In a collaborative effort, researchers in Germany and the USA sequenced the genomes of 32 people representing 25 population groups from East and South Asia, Africa, Europe and North America.
'For each human individual that participated in the study, we identified not one but two genomes – one for each set of chromosomes,' said Dr Jan Korbel, group leader at the European Molecular Biology Laboratory (EMBL) in Heidelberg, Germany, and a lead author on the study. He continued: 'Humans have two sets of chromosomes, which they receive from their parents. Previously we could not distinguish whether genetic variation came from one chromosome set or the other.'
Previously, differentiating between the genomes inherited from each of a person's parents required a comparison with their DNA, too. However, this work shows that it is now possible to map the entirety of a person's genetic makeup without needing to do this.
The use of long-read sequencing technologies provides a level of resolution not seen before; 68 percent of the genetic variations found by the researchers are not discoverable using previous technologies.
The long-read technology used in the study was particularly effective at resolving regions of highly repeated sequences and other long regions of variation known as structural variants. These can be harder to spot using shorter DNA reads than the types of mutations people are often more familiar with, such as single-letter changes in the DNA code.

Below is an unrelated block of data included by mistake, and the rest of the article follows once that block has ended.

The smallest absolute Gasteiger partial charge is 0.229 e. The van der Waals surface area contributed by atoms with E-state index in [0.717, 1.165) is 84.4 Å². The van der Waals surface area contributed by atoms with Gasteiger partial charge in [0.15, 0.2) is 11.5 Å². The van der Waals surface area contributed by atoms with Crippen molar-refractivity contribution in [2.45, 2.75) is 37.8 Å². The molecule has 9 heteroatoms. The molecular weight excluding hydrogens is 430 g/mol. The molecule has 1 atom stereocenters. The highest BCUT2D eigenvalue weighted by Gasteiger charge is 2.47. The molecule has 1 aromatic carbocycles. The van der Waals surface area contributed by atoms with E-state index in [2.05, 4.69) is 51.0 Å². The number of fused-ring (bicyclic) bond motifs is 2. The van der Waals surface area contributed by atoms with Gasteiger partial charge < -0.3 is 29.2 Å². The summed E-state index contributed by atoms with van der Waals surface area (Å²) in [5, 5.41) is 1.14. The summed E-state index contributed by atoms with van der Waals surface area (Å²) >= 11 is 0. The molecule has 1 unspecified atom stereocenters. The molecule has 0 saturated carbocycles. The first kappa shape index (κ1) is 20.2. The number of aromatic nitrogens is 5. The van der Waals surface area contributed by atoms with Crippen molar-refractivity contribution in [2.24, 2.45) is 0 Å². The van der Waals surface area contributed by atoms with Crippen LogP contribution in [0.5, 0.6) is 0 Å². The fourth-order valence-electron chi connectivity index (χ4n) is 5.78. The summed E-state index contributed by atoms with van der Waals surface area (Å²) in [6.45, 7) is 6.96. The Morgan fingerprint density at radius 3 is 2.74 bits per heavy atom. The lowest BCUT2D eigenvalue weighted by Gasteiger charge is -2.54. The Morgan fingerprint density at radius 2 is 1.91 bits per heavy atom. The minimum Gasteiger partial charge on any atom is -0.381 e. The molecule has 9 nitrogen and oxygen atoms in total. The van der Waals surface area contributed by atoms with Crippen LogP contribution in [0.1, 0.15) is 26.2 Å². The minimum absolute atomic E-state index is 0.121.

The team explained, in the paper published in Science: 'the largest gains in sensitivity have been among structural variants – inversions, deletions, duplications, and insertions ≥50 [base pairs] in length.'
The findings of this study not only provide a greater understanding of the genetic variation among people, but bring us closer to more wide-spread use of personalised medicine. Being able to sequence an individual patient's genome with high fidelity means that tailored therapeutic programmes can be applied with greater confidence.
Co-first author Dr Bernardo Rodriguez-Martin of EMBL said: 'These genomes will enable a new wave of scientific discoveries about the biology of the human genome and the connection between genetic variation and disease'.